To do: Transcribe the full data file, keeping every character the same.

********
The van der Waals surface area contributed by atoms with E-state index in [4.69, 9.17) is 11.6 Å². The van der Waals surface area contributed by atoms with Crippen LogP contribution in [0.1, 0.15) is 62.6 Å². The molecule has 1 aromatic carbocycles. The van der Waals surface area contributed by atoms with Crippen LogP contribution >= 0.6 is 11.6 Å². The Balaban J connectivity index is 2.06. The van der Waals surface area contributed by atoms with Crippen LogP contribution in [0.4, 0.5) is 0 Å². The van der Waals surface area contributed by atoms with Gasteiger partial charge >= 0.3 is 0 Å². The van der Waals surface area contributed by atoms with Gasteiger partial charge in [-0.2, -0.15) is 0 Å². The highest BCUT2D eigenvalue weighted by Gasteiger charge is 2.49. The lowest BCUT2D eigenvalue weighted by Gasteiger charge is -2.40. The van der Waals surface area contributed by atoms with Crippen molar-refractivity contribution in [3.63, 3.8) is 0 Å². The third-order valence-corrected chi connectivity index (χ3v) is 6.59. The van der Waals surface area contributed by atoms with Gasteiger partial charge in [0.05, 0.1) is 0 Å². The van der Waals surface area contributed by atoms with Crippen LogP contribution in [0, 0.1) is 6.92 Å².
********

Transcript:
The van der Waals surface area contributed by atoms with E-state index in [4.69, 9.17) is 11.6 Å². The van der Waals surface area contributed by atoms with Crippen LogP contribution in [0.1, 0.15) is 62.6 Å². The molecule has 1 aromatic carbocycles. The van der Waals surface area contributed by atoms with Crippen LogP contribution >= 0.6 is 11.6 Å². The Balaban J connectivity index is 2.06. The van der Waals surface area contributed by atoms with Crippen LogP contribution in [0.4, 0.5) is 0 Å². The van der Waals surface area contributed by atoms with Gasteiger partial charge >= 0.3 is 0 Å². The van der Waals surface area contributed by atoms with Gasteiger partial charge in [-0.2, -0.15) is 0 Å². The highest BCUT2D eigenvalue weighted by Gasteiger charge is 2.49. The lowest BCUT2D eigenvalue weighted by Gasteiger charge is -2.40. The van der Waals surface area contributed by atoms with Crippen molar-refractivity contribution in [3.63, 3.8) is 0 Å². The third-order valence-corrected chi connectivity index (χ3v) is 6.59. The van der Waals surface area contributed by atoms with Gasteiger partial charge in [0.05, 0.1) is 0 Å². The van der Waals surface area contributed by atoms with Crippen LogP contribution in [0, 0.1) is 6.92 Å².